“Partner Ship” Kunisaki
The JDS Kunisaki, a large ship of the Japanese Maritime Self Defense Force, was positioned right next to the USNS Mercy, at anchor or underway.
The “Partnership” in Pacific Partnership 2010 refers to many kinds including national ones with Australia, Canada, France, Japan, New Zealand, Portugal, Singapore, and the United Kingdom. Most visibly prominent among these at the moment is the partnership with Japan, because the JDS Kunisaki, a large ship of the Japanese Maritime Self Defense Force, has been positioned right next to the USNS Mercy, at anchor or underway.
Also Japan is currently providing the most support of any of the partner nations. Their medical team includes more than 30 professional providers who work side by side with the Navy and Project HOPE and other Non-Government Organizations (NGOs).
One strong Japanese NGO for this kind of medical mission is HuMA, Humanitarian Medical Assistance, directed by Norifumi Ninomiya, M.D., Professor at the Nippon Medical School. The members of HuMA are among the many friendly Japanese people who welcomed us aboard the JDS Kunisaki for a gala evening celebration of our mission. Three of their members whom we have repeatedly encountered on land while working on our joint mission are pictured here at the party along with Faye Pyles, who is retired Navy captain, nurse, and HOPE volunteer helping to direct our group.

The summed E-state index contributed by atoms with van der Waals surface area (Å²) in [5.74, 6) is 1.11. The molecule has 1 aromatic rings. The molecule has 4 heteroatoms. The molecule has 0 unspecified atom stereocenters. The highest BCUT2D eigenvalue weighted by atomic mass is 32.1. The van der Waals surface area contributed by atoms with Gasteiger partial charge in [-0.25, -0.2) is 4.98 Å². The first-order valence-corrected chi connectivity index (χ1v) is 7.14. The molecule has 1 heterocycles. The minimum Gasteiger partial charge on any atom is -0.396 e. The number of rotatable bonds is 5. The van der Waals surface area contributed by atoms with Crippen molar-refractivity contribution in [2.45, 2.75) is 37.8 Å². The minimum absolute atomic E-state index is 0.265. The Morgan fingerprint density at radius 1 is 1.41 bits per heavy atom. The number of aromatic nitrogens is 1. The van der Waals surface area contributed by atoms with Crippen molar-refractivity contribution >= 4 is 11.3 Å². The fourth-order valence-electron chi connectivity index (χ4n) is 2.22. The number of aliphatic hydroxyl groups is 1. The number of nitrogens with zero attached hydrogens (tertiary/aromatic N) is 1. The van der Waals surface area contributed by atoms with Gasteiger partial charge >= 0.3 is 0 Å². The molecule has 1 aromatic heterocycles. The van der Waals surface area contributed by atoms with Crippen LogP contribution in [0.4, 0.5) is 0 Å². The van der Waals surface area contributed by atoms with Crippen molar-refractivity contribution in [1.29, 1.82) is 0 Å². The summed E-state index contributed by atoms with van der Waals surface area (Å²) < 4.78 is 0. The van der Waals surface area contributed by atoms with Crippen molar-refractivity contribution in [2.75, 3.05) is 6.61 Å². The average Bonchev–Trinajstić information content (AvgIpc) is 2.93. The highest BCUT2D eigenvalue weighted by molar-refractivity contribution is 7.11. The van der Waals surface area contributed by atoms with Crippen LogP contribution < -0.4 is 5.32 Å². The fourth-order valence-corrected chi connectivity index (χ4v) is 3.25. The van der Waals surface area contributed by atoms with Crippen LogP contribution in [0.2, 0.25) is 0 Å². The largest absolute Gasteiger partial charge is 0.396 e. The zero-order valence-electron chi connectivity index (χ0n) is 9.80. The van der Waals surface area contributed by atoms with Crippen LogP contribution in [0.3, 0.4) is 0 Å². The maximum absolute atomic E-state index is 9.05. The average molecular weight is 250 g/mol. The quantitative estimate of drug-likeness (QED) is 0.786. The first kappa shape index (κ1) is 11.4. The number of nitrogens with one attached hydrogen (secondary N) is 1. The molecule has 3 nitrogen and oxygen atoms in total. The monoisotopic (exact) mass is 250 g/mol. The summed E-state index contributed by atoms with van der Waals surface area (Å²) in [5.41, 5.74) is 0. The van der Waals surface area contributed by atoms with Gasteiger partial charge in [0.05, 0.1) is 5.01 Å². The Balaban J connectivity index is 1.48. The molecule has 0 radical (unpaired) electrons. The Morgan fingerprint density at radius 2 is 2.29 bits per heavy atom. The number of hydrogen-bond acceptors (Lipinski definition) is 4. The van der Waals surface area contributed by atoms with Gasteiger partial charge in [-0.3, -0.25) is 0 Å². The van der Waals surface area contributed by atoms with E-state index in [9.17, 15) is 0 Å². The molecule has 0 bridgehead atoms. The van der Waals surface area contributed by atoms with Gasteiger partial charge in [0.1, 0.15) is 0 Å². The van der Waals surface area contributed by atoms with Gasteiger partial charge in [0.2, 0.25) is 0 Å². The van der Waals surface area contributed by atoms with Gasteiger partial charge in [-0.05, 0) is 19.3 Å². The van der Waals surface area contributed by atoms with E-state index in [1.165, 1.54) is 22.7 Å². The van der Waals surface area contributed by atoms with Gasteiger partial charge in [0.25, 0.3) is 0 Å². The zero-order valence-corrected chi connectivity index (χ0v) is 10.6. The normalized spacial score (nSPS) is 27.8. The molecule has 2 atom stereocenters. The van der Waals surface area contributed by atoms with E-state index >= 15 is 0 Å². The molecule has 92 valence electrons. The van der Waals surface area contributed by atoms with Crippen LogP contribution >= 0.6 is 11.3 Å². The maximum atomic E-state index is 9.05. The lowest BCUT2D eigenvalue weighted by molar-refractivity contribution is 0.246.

The party was a gala event with sushi brought in from Japan. It was held in the hangar area of the ship, transformed by vertical bands of red and white fabric blanketing the walls as well as by ceremonial sword fighting. Decorative fans for all the guests were eagerly welcomed to help with the oppressive humidity.
Tonight there will be another party on the Kunasaki, this time at the pier in Sihanoukville as shown here. The Japanese hosts will be serving sake to the guests, including seven people from Project HOPE. Each volunteer has the opportunity to attend one major party, and the Kunasaki has become the most favored spot—at least for today.
Thanks for reading – Mary Hamill, Ph.D.,Project HOPE PAO